Solutions, Not Blame
When tragedy strikes from prescription-drug related harm and a loved one is lost, the devastation remains forever. The desire to blame physicians who treat chronic pain is understandable but cannot solve the problem. Unfortunately, there isn’t one solution, such as restricting the use of opioids to people with severe rather than moderate-to-severe pain, as suggested in a recent Salem-News.com article. Such a move has the potential to create more tragedy.
For those who have suffered the loss of a loved one from prescription drugs, it may be difficult to accept that people also die from inadequately treated pain. The agony is no less when someone is lost to suicide because he or she could no longer take the pain and isolation of a chronic condition without a solution.
We who treat patients with pain certainly need to do a better job of identifying who should receive these medications and who should not. However, people who use opioids for nonmedical purposes will still find them, even if they are limited to people with the most severe pain problems. An unintended result would be that patients who benefit from opioids and never abuse them are left to suffer needlessly without their medication.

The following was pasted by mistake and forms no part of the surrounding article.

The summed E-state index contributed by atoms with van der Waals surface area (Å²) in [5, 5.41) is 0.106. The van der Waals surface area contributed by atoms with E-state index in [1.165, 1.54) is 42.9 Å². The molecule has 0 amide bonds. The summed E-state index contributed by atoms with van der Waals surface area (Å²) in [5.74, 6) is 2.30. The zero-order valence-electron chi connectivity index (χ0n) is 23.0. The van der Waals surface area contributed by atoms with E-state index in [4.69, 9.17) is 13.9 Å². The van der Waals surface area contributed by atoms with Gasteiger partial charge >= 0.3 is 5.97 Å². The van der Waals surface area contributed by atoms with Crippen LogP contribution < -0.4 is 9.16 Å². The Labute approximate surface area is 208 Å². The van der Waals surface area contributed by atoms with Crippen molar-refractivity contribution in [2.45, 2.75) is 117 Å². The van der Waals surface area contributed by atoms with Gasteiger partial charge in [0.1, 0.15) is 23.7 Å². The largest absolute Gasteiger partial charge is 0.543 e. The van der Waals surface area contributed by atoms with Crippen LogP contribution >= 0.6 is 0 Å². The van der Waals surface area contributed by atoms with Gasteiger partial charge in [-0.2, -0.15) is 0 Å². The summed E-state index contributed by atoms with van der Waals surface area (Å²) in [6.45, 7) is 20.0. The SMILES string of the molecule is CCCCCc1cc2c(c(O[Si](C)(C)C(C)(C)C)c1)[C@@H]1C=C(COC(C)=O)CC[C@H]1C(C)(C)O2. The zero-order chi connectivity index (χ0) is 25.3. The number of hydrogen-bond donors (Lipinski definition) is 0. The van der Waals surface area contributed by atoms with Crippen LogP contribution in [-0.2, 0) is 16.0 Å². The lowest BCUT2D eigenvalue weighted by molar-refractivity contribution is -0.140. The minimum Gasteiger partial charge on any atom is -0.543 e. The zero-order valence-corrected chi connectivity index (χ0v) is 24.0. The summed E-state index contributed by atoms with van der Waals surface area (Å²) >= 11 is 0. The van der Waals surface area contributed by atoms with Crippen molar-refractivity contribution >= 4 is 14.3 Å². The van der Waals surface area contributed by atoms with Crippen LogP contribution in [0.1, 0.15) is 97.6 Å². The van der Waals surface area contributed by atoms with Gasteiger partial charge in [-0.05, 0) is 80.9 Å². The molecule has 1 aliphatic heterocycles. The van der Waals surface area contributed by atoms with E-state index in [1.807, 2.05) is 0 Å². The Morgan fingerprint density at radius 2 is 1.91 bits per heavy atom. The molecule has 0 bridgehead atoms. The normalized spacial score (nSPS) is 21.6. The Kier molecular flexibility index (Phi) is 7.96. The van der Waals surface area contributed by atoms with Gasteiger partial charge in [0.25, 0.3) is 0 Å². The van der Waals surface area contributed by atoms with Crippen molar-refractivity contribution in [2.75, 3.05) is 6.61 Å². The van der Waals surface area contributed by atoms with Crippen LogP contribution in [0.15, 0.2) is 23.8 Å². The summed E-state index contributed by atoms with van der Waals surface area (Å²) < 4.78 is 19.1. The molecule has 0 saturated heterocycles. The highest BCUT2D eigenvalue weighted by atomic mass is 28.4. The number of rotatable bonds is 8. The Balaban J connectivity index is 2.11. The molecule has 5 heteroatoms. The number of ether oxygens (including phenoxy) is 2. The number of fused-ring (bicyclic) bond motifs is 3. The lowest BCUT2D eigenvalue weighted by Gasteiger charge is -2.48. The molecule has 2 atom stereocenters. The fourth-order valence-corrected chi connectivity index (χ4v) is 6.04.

See how blaming doesn’t solve problems? Science is slow, and funding is never adequate for the many studies that are needed. But progress is happening, even though the steps are small. New research shows how people differ genetically in opioid response, raising hope that opioid responders can be identified early. Newer, safer non-opioid therapies are on the horizon. Recently published research that points the way to safer methods of switching between opioids may save thousands of lives. Lives that might otherwise have been lost to the scourge of chronic pain.
Lynn Webster, MD
Filed Under: Pain Medication Abuse